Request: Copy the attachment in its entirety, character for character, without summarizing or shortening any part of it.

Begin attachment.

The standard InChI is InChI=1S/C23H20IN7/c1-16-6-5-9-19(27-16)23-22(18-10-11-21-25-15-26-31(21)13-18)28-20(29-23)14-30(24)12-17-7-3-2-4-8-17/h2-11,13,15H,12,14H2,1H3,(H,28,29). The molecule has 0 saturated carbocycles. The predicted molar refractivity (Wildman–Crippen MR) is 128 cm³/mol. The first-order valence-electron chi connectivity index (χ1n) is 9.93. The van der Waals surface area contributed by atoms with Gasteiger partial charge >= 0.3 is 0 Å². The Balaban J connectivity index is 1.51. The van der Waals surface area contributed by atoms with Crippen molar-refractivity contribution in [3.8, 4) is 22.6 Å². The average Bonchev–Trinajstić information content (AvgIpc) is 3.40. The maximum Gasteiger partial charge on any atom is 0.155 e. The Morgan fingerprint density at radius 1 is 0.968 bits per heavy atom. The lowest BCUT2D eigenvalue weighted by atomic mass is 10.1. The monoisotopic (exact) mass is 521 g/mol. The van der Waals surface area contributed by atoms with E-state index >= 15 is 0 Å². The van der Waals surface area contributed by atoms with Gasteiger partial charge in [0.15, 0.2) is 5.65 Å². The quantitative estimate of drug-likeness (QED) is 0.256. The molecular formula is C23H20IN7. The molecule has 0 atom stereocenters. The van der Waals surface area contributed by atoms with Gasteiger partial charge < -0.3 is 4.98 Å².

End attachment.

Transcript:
The standard InChI is InChI=1S/C23H20IN7/c1-16-6-5-9-19(27-16)23-22(18-10-11-21-25-15-26-31(21)13-18)28-20(29-23)14-30(24)12-17-7-3-2-4-8-17/h2-11,13,15H,12,14H2,1H3,(H,28,29). The molecule has 0 saturated carbocycles. The predicted molar refractivity (Wildman–Crippen MR) is 128 cm³/mol. The first-order valence-electron chi connectivity index (χ1n) is 9.93. The van der Waals surface area contributed by atoms with Gasteiger partial charge >= 0.3 is 0 Å². The Balaban J connectivity index is 1.51. The van der Waals surface area contributed by atoms with Crippen molar-refractivity contribution in [3.8, 4) is 22.6 Å². The average Bonchev–Trinajstić information content (AvgIpc) is 3.40. The maximum Gasteiger partial charge on any atom is 0.155 e. The Morgan fingerprint density at radius 1 is 0.968 bits per heavy atom. The lowest BCUT2D eigenvalue weighted by atomic mass is 10.1. The monoisotopic (exact) mass is 521 g/mol. The van der Waals surface area contributed by atoms with E-state index >= 15 is 0 Å². The van der Waals surface area contributed by atoms with Gasteiger partial charge in [0.15, 0.2) is 5.65 Å². The quantitative estimate of drug-likeness (QED) is 0.256. The molecular formula is C23H20IN7. The molecule has 0 atom stereocenters. The van der Waals surface area contributed by atoms with Gasteiger partial charge < -0.3 is 4.98 Å².